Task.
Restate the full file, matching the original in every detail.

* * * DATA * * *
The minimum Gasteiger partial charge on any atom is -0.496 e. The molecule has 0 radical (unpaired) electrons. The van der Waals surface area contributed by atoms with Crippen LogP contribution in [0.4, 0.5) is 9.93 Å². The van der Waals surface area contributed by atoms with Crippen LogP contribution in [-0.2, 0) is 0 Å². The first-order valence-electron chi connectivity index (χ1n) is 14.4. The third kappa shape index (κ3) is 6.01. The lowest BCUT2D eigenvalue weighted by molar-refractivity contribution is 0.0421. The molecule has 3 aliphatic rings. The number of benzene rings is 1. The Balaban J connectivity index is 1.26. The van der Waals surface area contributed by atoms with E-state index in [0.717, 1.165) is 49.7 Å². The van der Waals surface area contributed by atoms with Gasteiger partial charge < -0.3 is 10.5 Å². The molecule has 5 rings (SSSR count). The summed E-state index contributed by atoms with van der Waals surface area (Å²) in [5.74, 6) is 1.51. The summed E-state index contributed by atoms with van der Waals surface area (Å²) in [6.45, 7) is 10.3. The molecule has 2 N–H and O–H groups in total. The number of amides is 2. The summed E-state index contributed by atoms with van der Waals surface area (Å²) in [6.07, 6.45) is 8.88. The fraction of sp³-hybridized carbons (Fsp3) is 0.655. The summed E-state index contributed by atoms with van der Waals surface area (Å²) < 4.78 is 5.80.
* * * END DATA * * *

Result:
The minimum Gasteiger partial charge on any atom is -0.496 e. The molecule has 0 radical (unpaired) electrons. The van der Waals surface area contributed by atoms with Crippen LogP contribution in [0.4, 0.5) is 9.93 Å². The van der Waals surface area contributed by atoms with Crippen LogP contribution in [-0.2, 0) is 0 Å². The first-order valence-electron chi connectivity index (χ1n) is 14.4. The third kappa shape index (κ3) is 6.01. The lowest BCUT2D eigenvalue weighted by molar-refractivity contribution is 0.0421. The molecule has 3 aliphatic rings. The number of benzene rings is 1. The Balaban J connectivity index is 1.26. The van der Waals surface area contributed by atoms with E-state index in [0.717, 1.165) is 49.7 Å². The van der Waals surface area contributed by atoms with Gasteiger partial charge < -0.3 is 10.5 Å². The molecule has 5 rings (SSSR count). The summed E-state index contributed by atoms with van der Waals surface area (Å²) in [5.74, 6) is 1.51. The summed E-state index contributed by atoms with van der Waals surface area (Å²) in [6.45, 7) is 10.3. The molecule has 2 N–H and O–H groups in total. The number of amides is 2. The summed E-state index contributed by atoms with van der Waals surface area (Å²) in [6.07, 6.45) is 8.88. The fraction of sp³-hybridized carbons (Fsp3) is 0.655. The summed E-state index contributed by atoms with van der Waals surface area (Å²) < 4.78 is 5.80.